"It was cool. They both had their chance at the glory. Connor did a great job to win the Walter Hayes race and Brett had a fabulous drive in the Festival from twenty-seventh to fourth. They both shined pretty bright."

© Josef Newgarden
Next week I'll take a look at De Phillippi and Smrz's excellent showings in the UK for Team USA. This week the focus is on Newgarden's successful first season in the UK and his hopes of graduating to Formula Three next season.

"We had a decent season," Newgarden says. "We didn't win the championship but we achieved what we needed. For my first season racing in the UK I think we definitely got out of it what we needed. Overall, it was a good season. We definitely earned respect from a lot of people."

Newgarden raced a Mygale Formula Ford this year for Joe Tandy Racing. Tandy was a talented driver as well as a team owner who was tragically killed in a road accident last May.

"What happened with Joe really messed up a lot of things in the team's system," Newgarden says. "Joe was an engineer as well as a driver and team owner, so he had always been involved in everything we did. It's a very close, family team and it obviously hit everyone emotionally very much as well. He was literally the heart of the team.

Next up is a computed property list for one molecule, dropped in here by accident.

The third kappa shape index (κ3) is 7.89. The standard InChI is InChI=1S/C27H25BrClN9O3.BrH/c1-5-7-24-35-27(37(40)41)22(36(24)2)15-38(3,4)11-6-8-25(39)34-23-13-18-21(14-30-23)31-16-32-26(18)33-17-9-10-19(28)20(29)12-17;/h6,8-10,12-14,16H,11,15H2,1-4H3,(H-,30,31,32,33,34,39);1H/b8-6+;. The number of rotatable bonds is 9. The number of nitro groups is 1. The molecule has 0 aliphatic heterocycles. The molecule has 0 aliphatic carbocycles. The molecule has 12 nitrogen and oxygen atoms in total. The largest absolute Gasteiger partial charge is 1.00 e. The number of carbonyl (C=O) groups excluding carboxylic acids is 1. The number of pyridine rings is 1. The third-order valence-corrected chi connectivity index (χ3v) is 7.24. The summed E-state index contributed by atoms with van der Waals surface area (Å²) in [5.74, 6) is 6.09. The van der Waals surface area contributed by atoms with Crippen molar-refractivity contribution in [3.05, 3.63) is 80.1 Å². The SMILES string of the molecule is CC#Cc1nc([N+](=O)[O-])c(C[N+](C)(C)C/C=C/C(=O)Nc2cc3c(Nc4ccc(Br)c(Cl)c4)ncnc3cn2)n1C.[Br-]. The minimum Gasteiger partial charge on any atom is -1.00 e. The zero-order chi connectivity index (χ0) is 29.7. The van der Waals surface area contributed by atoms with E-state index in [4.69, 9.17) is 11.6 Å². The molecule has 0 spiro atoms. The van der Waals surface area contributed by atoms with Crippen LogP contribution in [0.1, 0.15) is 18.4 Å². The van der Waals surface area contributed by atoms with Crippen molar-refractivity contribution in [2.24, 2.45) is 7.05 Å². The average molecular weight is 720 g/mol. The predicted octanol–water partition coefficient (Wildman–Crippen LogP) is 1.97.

"He was a special case, more so than any other team. He wasn't just the team owner. He did nearly everything. It was just unbelievable how much stuff he looked after. He essentially did everything. They didn't have the money to do some things sometimes, but he would make everything work. He was a very persuasive guy who was always able to get people to work with him.

"The difficult thing was everyone had to sit down and say now that we don't have Joe everyone is going to have to chip in a bit more. We had to make up for everything he did."

Tandy's mother Marilyn and brother Nick, also a racer, took over running the team. Nick raced successfully in Formula Vee this year. Guy McCulloch was Newgarden's engineer. McCulloch is a professor at the National Motorsports College at Silverstone and has worked for years engineering Formula Fords and FRenaults.